The most recent season of The Handmaid’s Tale—the astonishing Hulu series that began as an adaptation of the novel by Margaret Atwood—begins by gesturing to what nineteenth-century readers experienced as their own most thrilling, dystopian, and socially pressing fictional moment.
In the season opener, handmaid Emily grips baby Nicole while crossing what must be the St. Lawrence River as she attempts to escape Gilead into Canada (the latter remains unabsorbed into the fundamentalist patriarchy that has consumed the former United States). It’s winter, and Emily and Nicole descend into icy waters, only to miraculously emerge on the Canadian shore. Breathless and almost frozen, they are met by Canadian border authorities who wrap the two in solar blankets as they repeat the question “Are you seeking asylum?”
Readers of nineteenth-century novels cannot watch the sequence without thinking of a similarly climactic sequence in Uncle Tom’s Cabin, which American readers first experienced in serial form in the weekly newspaper The National Era before Stowe published the complete novel in 1852. (Serialized novels like Uncle Tom’s Cabin were the nineteenth century’s equivalent of cable drama, delivering the same ongoing, addictive, psychologically bonding experience of long-form narrative.) The formerly enslaved Eliza, now a fugitive determined to liberate her baby daughter, leaps between cakes of ice as she makes the death-defying passage across the Ohio River. “Her shoes are gone—her stockings cut from her feet,” Stowe writes, “while blood marked every step; but she saw nothing, felt nothing, till dimly, as in a dream, she saw the Ohio side, and a man helping her up the bank.”
And as of last week, one cannot consider either sequence without thinking of the photograph published in the New York Times of Óscar Alberto Martínez Ramírez and his two-year-old daughter, Angie Valeria, floating dead in the Rio Grande near Brownsville, Texas. As in Uncle Tom’s Cabin and The Handmaid’s Tale, refugees at the southern border are attempting harrowing passages for the sake of children—in order to evacuate children from circumstances that would otherwise eat them alive.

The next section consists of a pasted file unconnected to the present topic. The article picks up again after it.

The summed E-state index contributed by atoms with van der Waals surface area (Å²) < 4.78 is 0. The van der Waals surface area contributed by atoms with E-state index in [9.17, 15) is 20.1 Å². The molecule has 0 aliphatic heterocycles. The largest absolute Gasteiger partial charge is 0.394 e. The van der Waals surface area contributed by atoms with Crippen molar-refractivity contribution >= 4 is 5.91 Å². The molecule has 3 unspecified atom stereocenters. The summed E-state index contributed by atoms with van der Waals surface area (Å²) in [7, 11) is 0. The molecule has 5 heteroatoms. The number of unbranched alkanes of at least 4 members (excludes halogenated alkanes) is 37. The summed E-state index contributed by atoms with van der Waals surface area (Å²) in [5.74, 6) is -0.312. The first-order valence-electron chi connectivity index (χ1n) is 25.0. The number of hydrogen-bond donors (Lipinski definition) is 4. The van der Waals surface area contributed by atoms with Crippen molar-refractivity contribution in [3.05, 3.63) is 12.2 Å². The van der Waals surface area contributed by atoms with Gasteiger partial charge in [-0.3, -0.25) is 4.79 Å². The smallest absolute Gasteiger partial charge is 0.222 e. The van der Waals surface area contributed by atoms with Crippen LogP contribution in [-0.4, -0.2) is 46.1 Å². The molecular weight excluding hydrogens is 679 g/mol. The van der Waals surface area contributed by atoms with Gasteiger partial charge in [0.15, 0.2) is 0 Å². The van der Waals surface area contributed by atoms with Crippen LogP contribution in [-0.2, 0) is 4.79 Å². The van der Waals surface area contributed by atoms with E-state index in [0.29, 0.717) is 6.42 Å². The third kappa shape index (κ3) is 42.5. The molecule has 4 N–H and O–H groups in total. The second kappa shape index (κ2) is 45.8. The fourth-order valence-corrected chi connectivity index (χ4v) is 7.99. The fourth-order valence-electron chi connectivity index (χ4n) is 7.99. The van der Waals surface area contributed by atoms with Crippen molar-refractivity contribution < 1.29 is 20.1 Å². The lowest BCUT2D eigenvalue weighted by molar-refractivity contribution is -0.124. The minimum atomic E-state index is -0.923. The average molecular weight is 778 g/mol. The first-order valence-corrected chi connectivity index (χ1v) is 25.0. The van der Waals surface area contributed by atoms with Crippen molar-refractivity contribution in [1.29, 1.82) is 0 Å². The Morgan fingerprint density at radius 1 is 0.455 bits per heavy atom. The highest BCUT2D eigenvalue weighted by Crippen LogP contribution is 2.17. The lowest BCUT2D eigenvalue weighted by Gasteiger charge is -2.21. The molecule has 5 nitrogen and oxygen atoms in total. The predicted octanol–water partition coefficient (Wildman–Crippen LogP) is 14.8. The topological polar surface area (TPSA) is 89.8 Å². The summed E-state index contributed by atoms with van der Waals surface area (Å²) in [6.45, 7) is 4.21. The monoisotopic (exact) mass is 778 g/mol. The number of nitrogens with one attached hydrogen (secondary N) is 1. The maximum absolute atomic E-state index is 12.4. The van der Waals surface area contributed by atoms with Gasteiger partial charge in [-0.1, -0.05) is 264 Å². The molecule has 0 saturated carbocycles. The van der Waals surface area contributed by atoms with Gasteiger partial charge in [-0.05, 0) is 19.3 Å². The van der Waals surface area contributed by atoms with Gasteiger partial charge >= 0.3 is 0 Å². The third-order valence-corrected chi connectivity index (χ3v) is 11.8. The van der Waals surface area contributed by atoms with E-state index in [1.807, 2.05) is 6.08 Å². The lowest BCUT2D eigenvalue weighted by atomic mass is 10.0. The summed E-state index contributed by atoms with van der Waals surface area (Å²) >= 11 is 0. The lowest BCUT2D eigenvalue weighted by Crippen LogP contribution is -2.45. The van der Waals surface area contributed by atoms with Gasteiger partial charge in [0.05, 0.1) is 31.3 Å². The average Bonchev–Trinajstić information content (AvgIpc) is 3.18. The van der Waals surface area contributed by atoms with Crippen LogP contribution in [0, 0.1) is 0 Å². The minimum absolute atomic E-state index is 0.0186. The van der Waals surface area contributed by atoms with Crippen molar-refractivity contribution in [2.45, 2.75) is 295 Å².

Taken together, these three scenes, in which adults and children enter rivers that are also barriers separating them from the prospect of escaping lives of tribulation, suggests a certain triangulation. Aside from those rivers, what is the connection between nineteenth-century emancipation, the border and its causalities, and misogyny? A secret Facebook group uncovered last week by journalists at ProPublica associates at least two of the three issues. Set up by border agents as a kind of message board for about 1800 immigration authorities, the group featured posts mocking the photograph of father and daughter in the Rio Grande along with memes depicting Donald Trump raping Alexandria Ocasio-Cortez.
Thus, it would seem that many of those agents discern some connection between the thwarting of river crossings and the desire to rape feminist legislators. And it bears pointing out that there is historical amnesia behind their Trumpian hatred of the migrants. Certainly none of them recalls that the dysfunctional societies migrants are fleeing were destabilized by American policy during the Cold War. For that matter, it seems none of them understands that the border itself is a result of America’s invasion and annexation of a sovereign country, another nineteenth-century trauma.
The Handmaid’s Tale elicits a similar form of amnesia regarding the nineteenth century via the misogyny of Gilead. Episode six of this season has the protagonist, June, visiting Washington, where she is confronted with a desecrated Lincoln Memorial. Daniel Chester French’s statute of Lincoln has been decapitated by the armies of Gilead, his words from the Second Inaugural and the Gettysburg Address chipped from the walls of the temple. It is as if the patriarchs who run Gilead also understand that the principles of nineteenth-century emancipation, taken to their fullest implications, would make patriarchy impossible. So Lincoln is to be erased, forgotten.
It is remarkable that in the real Washington, there is no memorial to the victims of U.S. slavery. It is remarkable that the annexation of Texas, the southwest, and most of the west coast is generally not discussed in America outside of academia. And it is a remarkable fact that today, throughout that region, the volunteers caring for asylum seekers are mostly women. Perhaps their transformative power motivates the border agents’ rape fantasies. After all, the current season of The Handmaid’s Tale, with its not-so-oblique reference to Uncle Tom’s Cabin and the Civil War Lincoln claimed Stowe’s novel sparked, seems to be developing a new plotline. Maybe even in Gilead, emancipation is possible.
Photography (“Hobbling”) by Cyd Peroni